HR business partners (HRBP) combine several domains of HR, including recruitment, performance management, and compensation planning. They are also involved in evaluating employee engagement and creating smooth conflict-resolution channels. If you get a call from your HRBP, it’s natural then to fear that they’re contacting you in their conflict-resolution capacity. Before you start worrying that you’re in trouble, learn a bit more about what they do — and why it’s not always bad news for you.
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A few ways the HRBP can try and gauge the employee morale and get a sense of how the team is functioning, is by setting up focus group discussions, chat sessions, or one-on-one discussions. There doesn’t have to be a clearly set agenda. These meetings are generally to check the pulse of the teams. She may let you know why she wants to meet with you in advance as well, so you don’t have to sweat it out.
Even if she hasn’t, whatever your apprehensions about HR, if you’ve been invited to a meeting, try your best to keep the appointment. Most information shared with HR is treated as confidential, but if your BP does not start your meeting with that disclosure, ask what she would do with the information you share. She may take notes during the meeting. If you do not have anything specific to discuss, you could also use the opportunity to seek clarity on company policies, unclear procedures or methodologies. (Example: “How are salaries decided?”)
It’s good to know your HR person and understand how she approaches various topics. While HR professionals do tend to stick to the letter of the policies, most acknowledge the spirit of the content. So it’s a good idea to understand how your HRBP evaluates things.
Often, there may be questions around how the team is working and your boss’s management style. Through such questions, the HRBP tries to understand what employees think of their team and management. If you are new, she may want to understand your settling-in experience.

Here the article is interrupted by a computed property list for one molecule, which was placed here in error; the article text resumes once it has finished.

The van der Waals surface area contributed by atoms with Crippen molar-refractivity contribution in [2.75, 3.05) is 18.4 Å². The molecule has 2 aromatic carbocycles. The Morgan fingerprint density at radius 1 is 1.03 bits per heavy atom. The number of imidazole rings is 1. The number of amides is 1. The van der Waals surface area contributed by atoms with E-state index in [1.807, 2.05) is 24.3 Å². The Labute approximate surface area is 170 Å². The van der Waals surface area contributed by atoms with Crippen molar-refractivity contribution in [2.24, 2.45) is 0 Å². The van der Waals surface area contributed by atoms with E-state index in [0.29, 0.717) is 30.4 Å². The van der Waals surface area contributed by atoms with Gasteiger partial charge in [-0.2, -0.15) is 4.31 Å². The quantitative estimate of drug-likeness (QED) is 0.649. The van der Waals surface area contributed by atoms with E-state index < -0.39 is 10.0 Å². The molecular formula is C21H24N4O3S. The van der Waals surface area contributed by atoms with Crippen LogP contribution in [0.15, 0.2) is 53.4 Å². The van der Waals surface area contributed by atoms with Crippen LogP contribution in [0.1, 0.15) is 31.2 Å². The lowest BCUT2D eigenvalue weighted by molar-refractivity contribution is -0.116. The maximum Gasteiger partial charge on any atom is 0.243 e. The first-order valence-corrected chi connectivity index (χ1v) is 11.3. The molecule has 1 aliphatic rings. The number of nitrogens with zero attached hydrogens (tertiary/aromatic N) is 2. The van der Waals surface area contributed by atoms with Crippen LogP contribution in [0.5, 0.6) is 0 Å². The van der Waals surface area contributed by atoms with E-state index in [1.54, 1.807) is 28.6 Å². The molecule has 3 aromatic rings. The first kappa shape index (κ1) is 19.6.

Let your manager know about important matters whenever possible, before you consult HR. All matters that impact team performance and influence the business will be discussed with your manager, so you don’t want your boss to be caught unaware.
If you do end up discussing matters with HR first, let your HRBP know that you intend to discuss the matter with your manager at the earliest, and do so. Your HRBP should be your first point of contact only if you know your manager will be unable to help you with your concern or your manager is the concern. Many times, female employees are more comfortable discussing some concerns with a female HR person, if their manager is male, and vice versa.
Good managers try to make sure all employee concerns and needs are taken care of, but it is not always possible to do so. While your manager should be your first point of contact for your concerns, your HRBP could be a great source for resolution.
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